Switching the fx/1000s from bipole to dipole did not bring about changes as dramatic as I expected in my room.  Partly to blame (credit?) may be the fact that the speakers needed to be mounted a touch father back then usual due to their size- in order to clear a doorway.  This made them a bit more directional even in dipolar mode due to the early reflection from the rear wall.  One scene where I found dipolar operation clearly superior to bipolar was another excerpt from "Independence Day" in which the alien mothership first casts its shadow over New York City.   The music track had a localizable character and I could hear it distinctly on both sides of me using the bipole setting.  Switching to dipole made the music much more enveloping.  My advice is to do a considerable amount of experimentation in your home before settling on a setting.  One thing is for sure: in my imperfect circumstance, surround effects still sounded wonderful.

Are you noticing that I seem more preoccupied with what was going on behind me than with what is in front of me with the RT5000 system?  It seems that way to me too!  But the fact is that the RT3000ps and the CS1000 were more than holding up their part of the bargain.  The f/x 1000s were enabling me to hear things I have never heard before.  The shooting of the Coke can from "Independence Day" being one instance.  After taking the bullet, that Coke can did so much bouncing around that it literally had me looking behind me for it.  Yes, thats behind me.  Have you ever had the experience that a sound effect was placed where you know that it couldnt possibly have been?  You back up the movie to hear it again and its not where you heard it the first time.   Initially, you are so caught up in the action that the video and the audio can work together to pull this off.  When you back it up again, the brain is less distracted by what its seeing, and it doesnt work this time.  Well, prepare for this to happen to you with the RT5000.  You will get lost in the performance, you will suspend belief and you will have a great time!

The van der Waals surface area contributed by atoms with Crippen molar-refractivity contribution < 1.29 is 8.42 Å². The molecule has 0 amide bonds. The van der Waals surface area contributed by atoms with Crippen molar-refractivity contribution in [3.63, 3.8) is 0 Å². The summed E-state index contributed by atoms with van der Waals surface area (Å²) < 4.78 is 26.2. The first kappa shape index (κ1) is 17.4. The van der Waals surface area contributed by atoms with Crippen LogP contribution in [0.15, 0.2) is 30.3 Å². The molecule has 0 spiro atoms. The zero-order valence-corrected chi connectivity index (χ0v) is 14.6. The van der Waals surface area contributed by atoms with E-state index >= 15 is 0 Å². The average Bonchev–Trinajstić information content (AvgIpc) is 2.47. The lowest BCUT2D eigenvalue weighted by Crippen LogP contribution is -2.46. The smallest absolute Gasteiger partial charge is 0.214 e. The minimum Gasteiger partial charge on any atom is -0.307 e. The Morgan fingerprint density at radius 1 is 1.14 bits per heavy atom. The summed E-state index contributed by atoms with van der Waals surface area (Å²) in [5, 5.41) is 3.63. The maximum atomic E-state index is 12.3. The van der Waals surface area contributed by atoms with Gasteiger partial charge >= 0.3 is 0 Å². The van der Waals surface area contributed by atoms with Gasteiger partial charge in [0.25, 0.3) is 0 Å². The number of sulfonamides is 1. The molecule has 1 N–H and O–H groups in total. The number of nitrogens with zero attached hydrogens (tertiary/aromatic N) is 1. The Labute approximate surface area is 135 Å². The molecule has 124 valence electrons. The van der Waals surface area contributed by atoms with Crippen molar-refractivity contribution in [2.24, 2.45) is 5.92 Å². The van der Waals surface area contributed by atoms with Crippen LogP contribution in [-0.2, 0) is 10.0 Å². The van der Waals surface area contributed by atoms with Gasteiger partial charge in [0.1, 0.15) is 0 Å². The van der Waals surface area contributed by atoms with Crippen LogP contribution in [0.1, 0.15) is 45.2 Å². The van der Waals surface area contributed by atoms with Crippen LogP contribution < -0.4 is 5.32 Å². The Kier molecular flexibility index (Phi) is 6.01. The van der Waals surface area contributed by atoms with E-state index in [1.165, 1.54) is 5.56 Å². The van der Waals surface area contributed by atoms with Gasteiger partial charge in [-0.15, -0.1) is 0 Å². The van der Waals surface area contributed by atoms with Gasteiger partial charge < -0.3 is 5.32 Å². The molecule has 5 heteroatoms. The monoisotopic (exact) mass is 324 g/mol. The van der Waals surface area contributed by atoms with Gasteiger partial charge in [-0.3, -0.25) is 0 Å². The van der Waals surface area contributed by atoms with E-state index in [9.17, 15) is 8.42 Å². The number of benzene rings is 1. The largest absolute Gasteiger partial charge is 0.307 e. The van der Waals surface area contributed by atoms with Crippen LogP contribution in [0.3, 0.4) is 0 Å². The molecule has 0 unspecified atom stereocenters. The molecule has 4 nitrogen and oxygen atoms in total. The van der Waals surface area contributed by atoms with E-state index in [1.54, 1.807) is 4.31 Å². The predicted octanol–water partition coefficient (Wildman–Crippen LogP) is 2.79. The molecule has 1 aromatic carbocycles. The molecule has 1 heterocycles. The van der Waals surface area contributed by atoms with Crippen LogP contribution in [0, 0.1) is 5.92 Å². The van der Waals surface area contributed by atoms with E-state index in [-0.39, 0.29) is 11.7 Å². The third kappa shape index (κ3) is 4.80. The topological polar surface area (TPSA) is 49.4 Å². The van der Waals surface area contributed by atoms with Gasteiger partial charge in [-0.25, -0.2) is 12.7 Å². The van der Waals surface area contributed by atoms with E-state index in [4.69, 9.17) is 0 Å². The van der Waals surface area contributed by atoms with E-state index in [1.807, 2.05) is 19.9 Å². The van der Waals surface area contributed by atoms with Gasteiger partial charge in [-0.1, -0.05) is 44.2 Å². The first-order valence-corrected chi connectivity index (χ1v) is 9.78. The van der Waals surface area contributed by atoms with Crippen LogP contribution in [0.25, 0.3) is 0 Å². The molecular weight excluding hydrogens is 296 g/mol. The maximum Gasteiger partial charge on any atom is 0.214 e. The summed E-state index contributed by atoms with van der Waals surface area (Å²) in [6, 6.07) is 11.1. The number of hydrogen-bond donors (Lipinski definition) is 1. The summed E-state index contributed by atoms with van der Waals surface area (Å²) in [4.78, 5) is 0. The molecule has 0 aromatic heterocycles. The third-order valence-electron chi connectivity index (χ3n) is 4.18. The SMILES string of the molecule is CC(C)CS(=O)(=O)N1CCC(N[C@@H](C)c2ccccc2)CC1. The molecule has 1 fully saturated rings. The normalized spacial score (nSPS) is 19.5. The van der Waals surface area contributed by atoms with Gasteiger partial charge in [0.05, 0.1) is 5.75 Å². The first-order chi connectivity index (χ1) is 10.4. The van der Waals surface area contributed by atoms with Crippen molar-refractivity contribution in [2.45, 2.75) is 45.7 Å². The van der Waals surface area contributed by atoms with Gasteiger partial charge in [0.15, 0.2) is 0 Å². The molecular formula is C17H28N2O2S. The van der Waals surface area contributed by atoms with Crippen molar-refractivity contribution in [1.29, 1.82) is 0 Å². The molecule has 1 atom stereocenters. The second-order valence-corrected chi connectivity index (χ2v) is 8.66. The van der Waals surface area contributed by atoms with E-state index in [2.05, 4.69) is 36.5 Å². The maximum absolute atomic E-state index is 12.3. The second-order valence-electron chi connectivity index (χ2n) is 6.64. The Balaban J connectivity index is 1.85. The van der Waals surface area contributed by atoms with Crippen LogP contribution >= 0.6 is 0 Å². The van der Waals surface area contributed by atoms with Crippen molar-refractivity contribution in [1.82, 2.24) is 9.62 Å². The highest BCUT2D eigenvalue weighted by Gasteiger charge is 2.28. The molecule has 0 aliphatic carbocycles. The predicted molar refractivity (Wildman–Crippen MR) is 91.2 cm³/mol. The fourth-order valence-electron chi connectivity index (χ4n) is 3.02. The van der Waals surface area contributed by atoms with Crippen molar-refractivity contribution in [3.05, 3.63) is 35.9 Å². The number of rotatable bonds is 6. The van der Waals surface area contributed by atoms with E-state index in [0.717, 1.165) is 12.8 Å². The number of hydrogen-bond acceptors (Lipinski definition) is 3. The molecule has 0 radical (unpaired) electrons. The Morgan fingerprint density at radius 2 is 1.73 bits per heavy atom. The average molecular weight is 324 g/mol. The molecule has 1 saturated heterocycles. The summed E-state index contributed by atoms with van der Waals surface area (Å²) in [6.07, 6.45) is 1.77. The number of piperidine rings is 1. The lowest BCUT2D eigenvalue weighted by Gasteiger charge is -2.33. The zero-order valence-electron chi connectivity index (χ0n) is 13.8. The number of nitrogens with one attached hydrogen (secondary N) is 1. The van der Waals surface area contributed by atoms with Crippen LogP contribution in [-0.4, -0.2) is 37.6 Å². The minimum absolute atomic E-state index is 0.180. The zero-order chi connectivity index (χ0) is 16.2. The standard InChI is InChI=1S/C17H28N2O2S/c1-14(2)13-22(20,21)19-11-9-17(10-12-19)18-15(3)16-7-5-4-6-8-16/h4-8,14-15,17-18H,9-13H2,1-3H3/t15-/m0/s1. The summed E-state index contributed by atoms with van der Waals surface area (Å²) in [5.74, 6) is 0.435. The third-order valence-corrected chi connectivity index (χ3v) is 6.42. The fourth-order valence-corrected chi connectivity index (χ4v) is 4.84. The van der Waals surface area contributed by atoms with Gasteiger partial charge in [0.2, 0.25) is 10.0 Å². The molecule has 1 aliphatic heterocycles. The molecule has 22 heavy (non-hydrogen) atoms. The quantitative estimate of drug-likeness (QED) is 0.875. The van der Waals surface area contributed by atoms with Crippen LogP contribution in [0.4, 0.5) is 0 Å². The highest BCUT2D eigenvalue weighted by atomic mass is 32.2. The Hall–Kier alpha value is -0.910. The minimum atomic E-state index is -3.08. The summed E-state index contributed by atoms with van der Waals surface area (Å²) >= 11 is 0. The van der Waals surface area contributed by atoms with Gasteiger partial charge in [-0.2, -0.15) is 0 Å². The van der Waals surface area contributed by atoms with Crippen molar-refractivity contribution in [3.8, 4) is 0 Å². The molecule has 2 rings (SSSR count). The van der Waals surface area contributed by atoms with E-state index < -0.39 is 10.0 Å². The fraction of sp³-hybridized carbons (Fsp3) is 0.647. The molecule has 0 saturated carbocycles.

Polk F/X1000In my RT3000p review, I talked about panning effects and the speakers very wide soundstage.  Say what you want about the movie "Batman and Robin"- the fact is that it has a very interesting soundtrack with complicated and varying surround sound effects.  Its a great demo disc for the audio portion of your system.  The scene where Bruce announces to Dick that Alfred is sick is interesting because he says if from off stage right.  On the RT5000 system you hear it off stage right.  I mean, way off stage right!  It sounded as if he was speaking from my next room.  Prepare to be driven to distraction the first several times this happens.  Its wild!

What is a Theater System Without Bass?

Not the same, thats what.  Ill bet I dont have to tell you, bass adds a lot to the experience.  Bass was another area where the RT5000 system was unshakable.  On paper the sub-woofer section of the CS1000 center channel speaker doesnt seem to go down all that low (-3dB at 45Hz), but let me set you straight.  To test it out, I turned the woofer sections of the RT3000p off and directed all the bass to the center channel speaker.  Believe it or not, it still sounded great.  All by itself, the CS1000 produced enough bass to support the rest of the system.  Of course, if you read the RT3000p review, you know that it doesnt have to work alone here, the Polks possess awesome bass power.   The combination of the front three speakers could produce a larger quantity of bass than I could comfortably stand.  Quality was excellent too.